Long-term COVID-19 symptoms (also known as “COVID-19 acute sequelae”), generally defined as those that persist for more than three months, are an important factor in generating public concern about novel Coronavirus and the outbreak.
More than two million people in the UK could be affected by these long-term aftereffects, which could have serious implications for public health, according to a report published by Imperial College London on 24 June 2021.
How to reduce and avoid long-term sequelae as well as health management of long-term sequelae has become an important topic of concern for researchers all over the world.
Many scientists believe that long-term symptoms of COVID-19 will become a chronic disease. Because COVID-19 usually strikes the lungs first, but it’s not limited to respiratory diseases, and many people’s lungs aren’t even the most affected organ because cells in many different locations in the body contain ACE2 receptors, the virus’s primary target, and because the infection can damage the immune system, which is spread throughout the body.
A study in the UK estimated that 7% to 18% of COVID-19 patients go on to have some long-term COVID-19 symptoms lasting at least 5 weeks.
A study published on medRxiv in August 2020 followed people who had been hospitalized and found that even a month after discharge, more than 70 percent reported shortness of breath, while 13.5 percent were still on oxygen at home.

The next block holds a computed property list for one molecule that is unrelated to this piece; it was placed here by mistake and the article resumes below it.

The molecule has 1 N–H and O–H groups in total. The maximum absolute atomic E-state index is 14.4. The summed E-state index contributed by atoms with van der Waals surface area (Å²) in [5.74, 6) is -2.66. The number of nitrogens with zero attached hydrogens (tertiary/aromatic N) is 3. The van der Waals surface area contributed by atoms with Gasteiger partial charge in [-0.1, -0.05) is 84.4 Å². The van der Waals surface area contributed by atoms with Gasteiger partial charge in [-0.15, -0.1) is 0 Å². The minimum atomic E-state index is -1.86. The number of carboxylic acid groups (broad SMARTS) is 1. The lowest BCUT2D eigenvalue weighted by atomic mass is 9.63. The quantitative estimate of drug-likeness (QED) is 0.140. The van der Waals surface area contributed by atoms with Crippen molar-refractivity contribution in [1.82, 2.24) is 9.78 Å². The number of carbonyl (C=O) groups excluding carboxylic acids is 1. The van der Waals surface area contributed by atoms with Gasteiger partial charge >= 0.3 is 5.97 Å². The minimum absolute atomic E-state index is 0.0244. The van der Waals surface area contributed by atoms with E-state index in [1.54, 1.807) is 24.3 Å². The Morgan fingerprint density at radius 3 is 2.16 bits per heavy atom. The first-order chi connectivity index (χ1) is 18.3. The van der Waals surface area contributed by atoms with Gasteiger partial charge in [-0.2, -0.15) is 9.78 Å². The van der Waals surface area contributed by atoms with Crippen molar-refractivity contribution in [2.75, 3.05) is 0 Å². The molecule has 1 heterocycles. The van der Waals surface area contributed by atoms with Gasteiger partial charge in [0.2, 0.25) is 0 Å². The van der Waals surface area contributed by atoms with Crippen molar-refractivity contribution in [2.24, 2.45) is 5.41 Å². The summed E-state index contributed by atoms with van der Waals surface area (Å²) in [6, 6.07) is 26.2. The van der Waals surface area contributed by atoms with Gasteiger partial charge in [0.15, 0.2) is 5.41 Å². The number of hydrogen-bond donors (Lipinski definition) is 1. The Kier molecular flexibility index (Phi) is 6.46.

These long-term sequelae have also been found in infected children.
Danilo Buonsenso, a pediatrician at Rome’s Gemelli University Hospital, is the first to try to quantify long-term COVID-19 symptoms in children. His research team interviewed 129 children aged 6-16 who had been diagnosed with COVID-19 between March and November 2020. Follow-up studies found that more than a third of people had one or two lingering symptoms four months or more after infection, and a quarter had three or more symptoms, such as insomnia, fatigue, muscle pain, and persistent flu-like symptoms. Researchers believe the condition is similar to the long-term symptoms of COVID-19 in adults. And even children with mild or no symptoms at first were not immune to these long-term effects, the researchers found.
The Office for National Statistics (ONS) also published figures showing that 9.8% of children aged two to 11 and 13% of children aged 12 to 16 reported at least one lingering symptom five weeks after a positive diagnosis.